According to the CESTAT, the above evidence was sufficient to prove the case of the Department against the Gargs. This was even if the gold transactions of Garg family with M/s Surya Ornaments and M/s Shreeji Jewellery were ignored on the ground that these transactions pertained to 1998-99 and 1999-2000 period, whereas the period of duty evasion was from 1st April 2000 to 31st August 2002. Further the Gargs themselves have adduced no evidence to show that they had no connection with ST and AJP other than the agreement of NFPL with AJP regarding the use of ‘Rajdarbar’ brand. A reference was made to the decision of the Supreme Court in Naresh J. Sukhawani v. Union of India 1996 (83) ELT 258 (SC) and it was held that the statement of Mr. Gautam was in the nature of an inculpable statement of a co-accused which could be used as substantive evidence against Mr. Gautam. Further the statement was corroborated by the statements of Mr. Dev Kumar Sharma and Mr. V.K. Bansal.

Held by High Court

High Court held that as per rule 26 of the CE Rules 2002, for the purposes of levy of penalty the Department would have to show the actual involvement of the person sought to be penalised in the actions of possessing, transporting, removing, keeping, concealing, selling or purchasing, etc. of the excisable goods, which he knows or has reason to believe are liable to confiscation.

In Gian Mahtani v. The State of Maharashtra AIR 1971 SC 1898 it was observed by the Supreme Court that the main accused, who played the leading role “in extensive smuggling operations on his own admission” did create a serious suspicion but “according to the system of jurisprudence which we follow, conviction cannot be based on suspicion nor on the conscience of the Court being morally satisfied about the complicity of an accused person.”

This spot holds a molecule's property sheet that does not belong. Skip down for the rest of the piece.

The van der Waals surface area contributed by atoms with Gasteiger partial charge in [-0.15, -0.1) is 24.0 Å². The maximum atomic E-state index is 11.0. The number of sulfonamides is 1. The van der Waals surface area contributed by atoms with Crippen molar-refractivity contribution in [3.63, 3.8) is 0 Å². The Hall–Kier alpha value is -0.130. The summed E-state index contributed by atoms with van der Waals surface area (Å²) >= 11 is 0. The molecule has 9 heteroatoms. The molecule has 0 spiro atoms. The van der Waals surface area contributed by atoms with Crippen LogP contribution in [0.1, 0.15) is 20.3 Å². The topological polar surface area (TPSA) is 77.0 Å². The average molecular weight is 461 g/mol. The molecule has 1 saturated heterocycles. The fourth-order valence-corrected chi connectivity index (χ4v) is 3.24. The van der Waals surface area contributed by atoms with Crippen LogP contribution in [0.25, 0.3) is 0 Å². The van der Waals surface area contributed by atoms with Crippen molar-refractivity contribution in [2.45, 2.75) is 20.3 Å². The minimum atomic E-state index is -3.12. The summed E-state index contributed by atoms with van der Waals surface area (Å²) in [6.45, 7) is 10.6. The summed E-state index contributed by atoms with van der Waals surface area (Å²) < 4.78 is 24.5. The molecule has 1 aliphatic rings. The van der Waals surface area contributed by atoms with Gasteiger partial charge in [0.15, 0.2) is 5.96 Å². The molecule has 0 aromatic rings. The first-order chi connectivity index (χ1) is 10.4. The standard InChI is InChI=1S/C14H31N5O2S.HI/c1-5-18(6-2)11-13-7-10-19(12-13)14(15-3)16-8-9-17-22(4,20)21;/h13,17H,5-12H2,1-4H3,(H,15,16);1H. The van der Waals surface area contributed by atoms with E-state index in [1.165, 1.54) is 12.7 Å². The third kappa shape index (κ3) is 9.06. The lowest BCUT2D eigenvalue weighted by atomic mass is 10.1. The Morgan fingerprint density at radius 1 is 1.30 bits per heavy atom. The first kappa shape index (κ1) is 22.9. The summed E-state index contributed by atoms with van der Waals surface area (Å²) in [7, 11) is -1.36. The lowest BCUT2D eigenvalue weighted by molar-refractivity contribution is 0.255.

The SCN which proposed the penalty would have to make out a case for how Rule 26 is attracted. In the present case, apart from merely stating that the three Appellants were in control of the affairs of AJP, there is nothing inthe SCN which points to how they were actually involved in the transporting, removing or clearing of excisable goods by AJP. The SCN at the same time acknowledges that AJP is an independent entity against whom the SCN was also issued and against whom a separate order has been passed confirming the demand of duty and interest, apart from penalty. The mere fact that challenge by the AJP to the adjudication order failed, on account of its appeal being dismissed in default by the CESTAT, does not preclude the Appellants from showing that the penalty against them is not justified in law.